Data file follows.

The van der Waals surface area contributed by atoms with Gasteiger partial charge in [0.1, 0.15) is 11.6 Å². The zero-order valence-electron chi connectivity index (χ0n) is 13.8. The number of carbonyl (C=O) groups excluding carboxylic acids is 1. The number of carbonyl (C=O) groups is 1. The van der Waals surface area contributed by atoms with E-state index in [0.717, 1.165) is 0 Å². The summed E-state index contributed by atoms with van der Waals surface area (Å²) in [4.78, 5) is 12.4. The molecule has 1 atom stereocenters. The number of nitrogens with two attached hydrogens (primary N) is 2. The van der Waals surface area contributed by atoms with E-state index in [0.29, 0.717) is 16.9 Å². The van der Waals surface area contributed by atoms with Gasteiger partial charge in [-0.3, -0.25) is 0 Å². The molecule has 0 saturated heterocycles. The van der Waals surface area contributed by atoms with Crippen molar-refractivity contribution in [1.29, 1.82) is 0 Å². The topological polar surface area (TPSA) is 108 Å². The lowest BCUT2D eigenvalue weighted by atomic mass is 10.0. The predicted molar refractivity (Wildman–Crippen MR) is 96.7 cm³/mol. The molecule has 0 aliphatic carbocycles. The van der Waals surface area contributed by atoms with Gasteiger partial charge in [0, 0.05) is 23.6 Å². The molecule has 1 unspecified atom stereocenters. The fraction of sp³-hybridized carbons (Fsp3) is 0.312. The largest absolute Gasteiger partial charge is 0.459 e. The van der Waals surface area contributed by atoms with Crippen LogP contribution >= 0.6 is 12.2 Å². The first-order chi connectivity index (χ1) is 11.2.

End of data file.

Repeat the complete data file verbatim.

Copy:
The van der Waals surface area contributed by atoms with Gasteiger partial charge in [0.1, 0.15) is 11.6 Å². The zero-order valence-electron chi connectivity index (χ0n) is 13.8. The number of carbonyl (C=O) groups excluding carboxylic acids is 1. The number of carbonyl (C=O) groups is 1. The van der Waals surface area contributed by atoms with E-state index in [0.717, 1.165) is 0 Å². The summed E-state index contributed by atoms with van der Waals surface area (Å²) in [4.78, 5) is 12.4. The molecule has 1 atom stereocenters. The number of nitrogens with two attached hydrogens (primary N) is 2. The van der Waals surface area contributed by atoms with E-state index in [0.29, 0.717) is 16.9 Å². The van der Waals surface area contributed by atoms with Gasteiger partial charge in [-0.3, -0.25) is 0 Å². The molecule has 0 saturated heterocycles. The van der Waals surface area contributed by atoms with Crippen molar-refractivity contribution in [1.29, 1.82) is 0 Å². The topological polar surface area (TPSA) is 108 Å². The lowest BCUT2D eigenvalue weighted by atomic mass is 10.0. The predicted molar refractivity (Wildman–Crippen MR) is 96.7 cm³/mol. The molecule has 0 aliphatic carbocycles. The van der Waals surface area contributed by atoms with Gasteiger partial charge in [0, 0.05) is 23.6 Å². The molecule has 1 unspecified atom stereocenters. The fraction of sp³-hybridized carbons (Fsp3) is 0.312. The largest absolute Gasteiger partial charge is 0.459 e. The van der Waals surface area contributed by atoms with Crippen LogP contribution >= 0.6 is 12.2 Å². The first-order chi connectivity index (χ1) is 11.2.